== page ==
Five myths to be thrown away to eliminate the 'difficulty of living' taught by clinical psychologists
Everyone has some beliefs and stereotypes, but some of them have the belief that they unknowingly bind themselves. Psychologists have summarized five 'myths that hinder relationships' that can make people jerky and stuffy.
5 Myths that are Hindering your Relationships
According to Monica Johnson, a clinical psychologist active in New York, people live with more or less some beliefs, but there are many false beliefs that hinder relationships. Mr. Johnson introduced the following five 'myths that many people believe in even though they are not true' and how to solve them.
◆ 1: I am not qualified to get what I want
It should be a natural feeling to want to get something, but if you are bound by the idea that you don't deserve it, you will give up before you start anything. Johnson suggested two ways to get out of this idea:
The first is to look in the past and explore 'what caused this idea.' Typical examples include the behavior and behavior of parents as a child, friendships, and memories of bitter romantic experiences. If you can't find the cause on your own, consider using the therapist's help.
The second is to ask yourself, 'Is it important to do something for someone?' Most people answer 'yes' to this question, but Johnson points out that 'there should be no reason not to include yourself in that'someone'.' He advised that by caring for oneself as well as caring for others, one can satisfy one's desires without feeling guilty.
◆ 2: It seems that he is a weak person when he asks for help.
People who can't make a soft noise in public are often said by others to be 'high pride' or 'stiff guards'. According to Johnson, if you can't tell people about your hardships, it will be difficult for you to get intimate with someone or get closer to your heart.
'When you care about others, you have to give them a chance to show that they care about you,' Johnson said to clients with this personality. I'm advising you. Asking someone for help, he said, 'refusing to help others is a hindrance to not only relationships but also accomplishing something in life.' Emphasized that is not a weakness.
◆ 3: I can't stand being rejected by people
For everyone, it doesn't feel good to be denied by others. In fact, during his career as a clinical psychologist, he was so afraid to say 'no' that he avoided socializing and saw many people suffering from loneliness.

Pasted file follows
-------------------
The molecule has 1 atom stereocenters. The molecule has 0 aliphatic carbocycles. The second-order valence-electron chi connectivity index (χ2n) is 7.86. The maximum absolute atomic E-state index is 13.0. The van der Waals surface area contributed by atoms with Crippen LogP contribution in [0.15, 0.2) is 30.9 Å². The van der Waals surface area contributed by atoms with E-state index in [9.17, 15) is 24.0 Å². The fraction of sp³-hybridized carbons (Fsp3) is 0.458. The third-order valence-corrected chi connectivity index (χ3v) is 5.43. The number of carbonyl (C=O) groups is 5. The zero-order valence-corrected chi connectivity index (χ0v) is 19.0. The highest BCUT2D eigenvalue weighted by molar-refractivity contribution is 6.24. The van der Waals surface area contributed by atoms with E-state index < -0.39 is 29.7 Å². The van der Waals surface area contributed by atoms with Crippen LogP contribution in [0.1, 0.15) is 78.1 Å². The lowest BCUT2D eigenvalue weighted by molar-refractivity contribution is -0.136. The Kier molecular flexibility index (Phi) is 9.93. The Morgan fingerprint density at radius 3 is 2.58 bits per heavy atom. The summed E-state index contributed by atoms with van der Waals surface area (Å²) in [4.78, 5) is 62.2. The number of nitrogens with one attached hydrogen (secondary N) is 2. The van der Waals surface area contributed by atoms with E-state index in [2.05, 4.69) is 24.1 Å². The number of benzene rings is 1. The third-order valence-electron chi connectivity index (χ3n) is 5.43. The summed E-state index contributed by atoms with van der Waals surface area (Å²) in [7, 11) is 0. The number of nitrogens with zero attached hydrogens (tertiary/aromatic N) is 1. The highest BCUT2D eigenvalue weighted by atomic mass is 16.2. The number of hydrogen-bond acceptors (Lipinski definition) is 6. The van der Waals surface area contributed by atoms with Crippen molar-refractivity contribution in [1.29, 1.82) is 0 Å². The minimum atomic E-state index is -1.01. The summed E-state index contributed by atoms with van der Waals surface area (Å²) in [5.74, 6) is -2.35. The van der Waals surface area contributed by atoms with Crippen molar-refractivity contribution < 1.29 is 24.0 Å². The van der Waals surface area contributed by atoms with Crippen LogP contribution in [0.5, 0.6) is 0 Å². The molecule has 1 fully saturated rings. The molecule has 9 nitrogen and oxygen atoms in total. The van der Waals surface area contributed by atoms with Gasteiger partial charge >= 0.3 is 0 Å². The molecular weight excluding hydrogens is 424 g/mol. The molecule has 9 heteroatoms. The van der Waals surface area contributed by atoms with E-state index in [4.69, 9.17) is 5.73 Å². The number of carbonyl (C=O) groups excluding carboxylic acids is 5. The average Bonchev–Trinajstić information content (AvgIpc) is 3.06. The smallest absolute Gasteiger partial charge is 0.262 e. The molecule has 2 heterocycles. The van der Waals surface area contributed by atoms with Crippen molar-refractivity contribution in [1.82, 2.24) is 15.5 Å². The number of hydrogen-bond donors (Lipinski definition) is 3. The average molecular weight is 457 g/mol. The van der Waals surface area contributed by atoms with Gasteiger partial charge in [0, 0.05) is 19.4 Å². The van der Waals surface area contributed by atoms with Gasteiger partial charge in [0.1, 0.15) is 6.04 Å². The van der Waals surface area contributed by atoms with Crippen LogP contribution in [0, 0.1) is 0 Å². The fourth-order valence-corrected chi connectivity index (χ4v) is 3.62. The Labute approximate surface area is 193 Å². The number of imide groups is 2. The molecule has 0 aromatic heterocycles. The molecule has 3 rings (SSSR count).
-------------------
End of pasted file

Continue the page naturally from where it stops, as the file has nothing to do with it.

To those who are obsessed with these stereotypes, Johnson said, 'Rejection is certainly the worst thing to do. But you're no longer a kid. It's much more damaging and somewhat more damaging than you might imagine. If you are frustrated, you should be able to overcome it, 'he advised not to be afraid of getting hurt.
If you're scared to be rejected and you're about to stumble, look at results such as 'What if you're rejected?' Or think about how to recover when that happens. And that. By thinking about the time when you were rejected rather than blindly afraid of rejection, you should know that you are less likely to say 'no' than you thought, and that if you are denied, you can deal with it sufficiently. Said Johnson.
◆ 4: You should sacrifice yourself for others
Basically, it's good to do something for others. However, people who are obsessed with this stereotype tend to sacrifice themselves too much. If that happens, there is a greater chance that someone will take advantage of it or use it.
Therefore, Mr. Johnson said, 'It is easy to treat someone who uses someone as a bad guy, but it is the fate of human beings that flows to the easier one. Get the other person to respect it. Doing this may move you away, but abandon those who aren't willing to work on improving your relationships. There is no problem. '
◆ 5: People know what I want, so I shouldn't have to ask for things
According to Johnson, many people have the idea that 'the other person should know what you want them to do without having to bother to say it.' Sure, if you have a long relationship, you know each other well, so you may know what you want to do, but that doesn't mean that you are a psychic person.
Mr. Johnson told someone who unknowingly tends to expect someone, 'The furniture I bought at IKEA doesn't come with instructions, and the person at the IKEA support center said,'You should know how to assemble. Everyone gets frustrated when they say, so you should give the instructions to those who trust you or who are about to build a relationship of trust. If you are, you will surely follow what is written in the manual. '
in Note, Posted by log1l_ks